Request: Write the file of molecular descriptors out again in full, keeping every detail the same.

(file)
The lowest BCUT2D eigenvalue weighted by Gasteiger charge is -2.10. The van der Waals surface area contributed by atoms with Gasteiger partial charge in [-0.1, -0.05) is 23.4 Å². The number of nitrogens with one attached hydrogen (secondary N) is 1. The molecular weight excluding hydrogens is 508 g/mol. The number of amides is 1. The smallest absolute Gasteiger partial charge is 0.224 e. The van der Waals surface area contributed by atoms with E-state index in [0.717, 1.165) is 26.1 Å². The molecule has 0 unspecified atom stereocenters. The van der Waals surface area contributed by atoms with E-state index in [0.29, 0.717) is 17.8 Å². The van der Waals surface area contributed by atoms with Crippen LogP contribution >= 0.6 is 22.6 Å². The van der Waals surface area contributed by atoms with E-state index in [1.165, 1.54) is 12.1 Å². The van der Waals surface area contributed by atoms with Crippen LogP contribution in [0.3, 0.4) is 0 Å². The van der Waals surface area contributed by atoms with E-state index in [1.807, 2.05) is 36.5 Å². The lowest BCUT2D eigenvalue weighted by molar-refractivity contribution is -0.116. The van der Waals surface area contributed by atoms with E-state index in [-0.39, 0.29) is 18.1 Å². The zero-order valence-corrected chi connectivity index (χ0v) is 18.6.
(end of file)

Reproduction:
The lowest BCUT2D eigenvalue weighted by Gasteiger charge is -2.10. The van der Waals surface area contributed by atoms with Gasteiger partial charge in [-0.1, -0.05) is 23.4 Å². The number of nitrogens with one attached hydrogen (secondary N) is 1. The molecular weight excluding hydrogens is 508 g/mol. The number of amides is 1. The smallest absolute Gasteiger partial charge is 0.224 e. The van der Waals surface area contributed by atoms with E-state index in [0.717, 1.165) is 26.1 Å². The molecule has 0 unspecified atom stereocenters. The van der Waals surface area contributed by atoms with E-state index in [0.29, 0.717) is 17.8 Å². The van der Waals surface area contributed by atoms with Crippen LogP contribution >= 0.6 is 22.6 Å². The van der Waals surface area contributed by atoms with E-state index in [1.165, 1.54) is 12.1 Å². The van der Waals surface area contributed by atoms with Crippen LogP contribution in [0.3, 0.4) is 0 Å². The van der Waals surface area contributed by atoms with E-state index in [1.807, 2.05) is 36.5 Å². The lowest BCUT2D eigenvalue weighted by molar-refractivity contribution is -0.116. The van der Waals surface area contributed by atoms with E-state index in [-0.39, 0.29) is 18.1 Å². The zero-order valence-corrected chi connectivity index (χ0v) is 18.6.